John McCain and Barack Obama both released policy statements on China this week via the American Chamber of Commerce in China. The Lowy Institute blog has posted an article contrasts the candidates policies, and how Australia (and the rest of the world) might be affected on issues of defense, politics, economics and climate change.

“First on security issues, the two statements are quite different. Strikingly, Obama does not once refer to China’s military build-up (McCain mentions it twice), instead stressing the importance of reducing tensions in North-East Asia, building on improved relations across the Taiwan Strait, and enhancing military-to-military and non-traditional security cooperation with China. Can we read into this that an Obama Administration would seek to downplay the ‘military threat’ perspective of China’s rise in the interests of greater stability? Curiously, McCain does not mention Taiwan at all.

“On political matters, McCain again appears the more Hawkish of the two, highlighting human rights concerns and China’s support for ‘Pariah states’, while declaring China’s domestic politics to be ‘a legitimate subject of international concern’. Obama, too, refers to these issues, though he does so in a less pejorative tone than does McCain, and not until near the end of his much longer statement. Interestingly, Obama does not demand that China become a ‘responsible stakeholder’ in the international system – a tired Washington mantra, the meaning and implications of which remain elusive. McCain mentions it twice.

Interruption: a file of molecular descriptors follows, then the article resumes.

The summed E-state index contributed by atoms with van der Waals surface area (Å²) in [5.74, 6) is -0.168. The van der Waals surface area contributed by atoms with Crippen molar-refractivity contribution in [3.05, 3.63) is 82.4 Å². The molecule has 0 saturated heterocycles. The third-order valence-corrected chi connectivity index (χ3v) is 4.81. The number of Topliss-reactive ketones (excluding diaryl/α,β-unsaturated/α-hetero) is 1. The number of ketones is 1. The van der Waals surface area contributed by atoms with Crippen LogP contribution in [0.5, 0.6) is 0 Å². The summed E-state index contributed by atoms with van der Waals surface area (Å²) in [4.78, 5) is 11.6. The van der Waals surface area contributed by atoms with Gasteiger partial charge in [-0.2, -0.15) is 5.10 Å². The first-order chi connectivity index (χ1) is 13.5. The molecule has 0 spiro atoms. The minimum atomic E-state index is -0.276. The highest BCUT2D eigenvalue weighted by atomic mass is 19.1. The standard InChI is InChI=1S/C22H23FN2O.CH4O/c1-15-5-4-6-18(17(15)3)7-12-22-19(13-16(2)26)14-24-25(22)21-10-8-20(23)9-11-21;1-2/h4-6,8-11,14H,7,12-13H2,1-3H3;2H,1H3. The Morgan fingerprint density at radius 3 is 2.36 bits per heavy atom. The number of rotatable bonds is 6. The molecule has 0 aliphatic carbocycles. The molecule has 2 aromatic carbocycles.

“In regards to the multitude of economic issues that bedevil the relationship, it is Obama who flags the more aggressive approach. Obama’s statement exhorts China to move away from export-oriented growth to an economic growth model based on greater domestic consumption (which would benefit the US current account balance), to adhere to global norms on trade, investment and intellectual property protection, and to increase the value of its currency. Obama concedes, at least, that the US must do more to address its own economic imbalances. McCain mentions these issues in passing but focuses more attention on expanding free trade, engaging in a vigorous defence of the benefits of trade to America and pledging to improve structural adjustment and training for displaced US workers.”

Interestingly, the piece suggests that the most significant issue at play is climate change.

Read the full post here.

Peter Fray

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